However, Bregman argues that most soldiers actively avoid killing, and that it takes considerable training to make soldiers kill. Evidence from around the world suggests that historically, few soldiers fired their weapons in times of war. These numbers have only increased in recent years due to the military’s increased emphasis on conditioning soldiers to kill through combat simulations and exposure to violent images.

Why Do We Commit Evil Actions?

While Bregman maintains that evil doesn’t come naturally to us, he also acknowledges that humans have done terrible things to each other. Soldiers may not enjoy killing, but many do it anyway. The guards in the Stanford Prison Experiment might have been following orders, but they still went along with Zimbardo’s instructions. Moreover, throughout history, humans have enslaved each other, fought brutal wars, and committed genocide.

So, if we’re not programmed for violence, then why have we done such terrible things? According to Bregman, we commit evil actions for several reasons:

Reason #1: We Look Out for Our Own Group

Bregman suggests that we commit evil due to our tendency to protect the people in our immediate circle at the cost of others. Biologically, this desire to look out for our own group is due to our high levels of the hormone oxytocin, which regulates love. In most cases, this is a positive thing: It allows us to learn from one another and develop relationships.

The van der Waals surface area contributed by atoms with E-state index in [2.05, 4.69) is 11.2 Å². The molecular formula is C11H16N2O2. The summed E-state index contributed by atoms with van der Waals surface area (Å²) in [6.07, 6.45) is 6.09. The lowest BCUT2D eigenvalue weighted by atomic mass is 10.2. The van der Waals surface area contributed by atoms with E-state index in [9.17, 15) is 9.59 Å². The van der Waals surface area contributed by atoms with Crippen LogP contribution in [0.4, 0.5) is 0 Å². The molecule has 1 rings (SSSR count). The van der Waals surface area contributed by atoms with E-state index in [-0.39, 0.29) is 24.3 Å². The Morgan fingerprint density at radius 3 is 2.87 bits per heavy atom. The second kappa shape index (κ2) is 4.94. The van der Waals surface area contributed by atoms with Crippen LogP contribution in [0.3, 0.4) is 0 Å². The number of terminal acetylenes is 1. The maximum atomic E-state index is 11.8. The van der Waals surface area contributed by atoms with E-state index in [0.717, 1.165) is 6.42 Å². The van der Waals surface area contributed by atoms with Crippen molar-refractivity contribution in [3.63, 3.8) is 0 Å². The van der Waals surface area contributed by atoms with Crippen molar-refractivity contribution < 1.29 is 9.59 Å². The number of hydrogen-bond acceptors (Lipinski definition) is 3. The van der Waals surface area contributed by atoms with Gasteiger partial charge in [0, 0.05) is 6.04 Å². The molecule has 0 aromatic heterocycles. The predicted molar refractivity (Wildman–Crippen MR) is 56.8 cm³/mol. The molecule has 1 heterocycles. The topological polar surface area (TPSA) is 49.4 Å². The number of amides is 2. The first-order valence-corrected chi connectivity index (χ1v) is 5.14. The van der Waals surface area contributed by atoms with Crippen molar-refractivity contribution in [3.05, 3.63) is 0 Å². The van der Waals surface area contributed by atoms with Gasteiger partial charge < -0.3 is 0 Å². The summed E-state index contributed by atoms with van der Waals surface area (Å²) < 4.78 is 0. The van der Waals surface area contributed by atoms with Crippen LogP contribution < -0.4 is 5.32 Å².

However, our high levels of oxytocin have a downside. According to Bregman, research suggests oxytocin only enhances connection to people who are familiar to us—people who we know or who look, talk, and act like us. Furthermore, oxytocin gives us an aversion towards strangers. This aversion can make us support the people in our group at the cost of others. It can lead us to villainize strangers and see them as less than human, making us more likely to commit violence against them.

(Shortform note: Scientific studies confirm Bregman’s claims that oxytocin increases trust of those who are in our group and decreases trust of those who aren’t. Furthermore, research shows that oxytocin has several other positive and negative effects that Bregman doesn’t mention. For example, in addition to helping develop trust, evidence suggests that oxytocin can improve social skills, and researchers theorize that a dose of oxytocin could help people with autism feel more comfortable in social situations. In terms of the negative effects, researchers have found that too much oxytocin can lead to increased stress and social anxiety.)

Fortunately, we can fight this aversion by getting to know people from other groups. Bregman explains that frequently interacting with a diverse group of people drastically decreases prejudice and hate. Having friends from different backgrounds helps us go beyond stereotypes and see those different from ourselves as fully human.

Reason #2: We Follow Harmful Impulses

According to Bregman, another reason why humans commit evil is our tendency to follow two harmful impulses: the desire to contribute to the greater good and the desire to conform. Let’s examine these two impulses in detail.

First, Bregman argues that we commit evil when we think it will lead to a greater good. This “greater good” can vary based on the situation: We might see cruelty as a necessary step in creating a better country or developing scientific knowledge.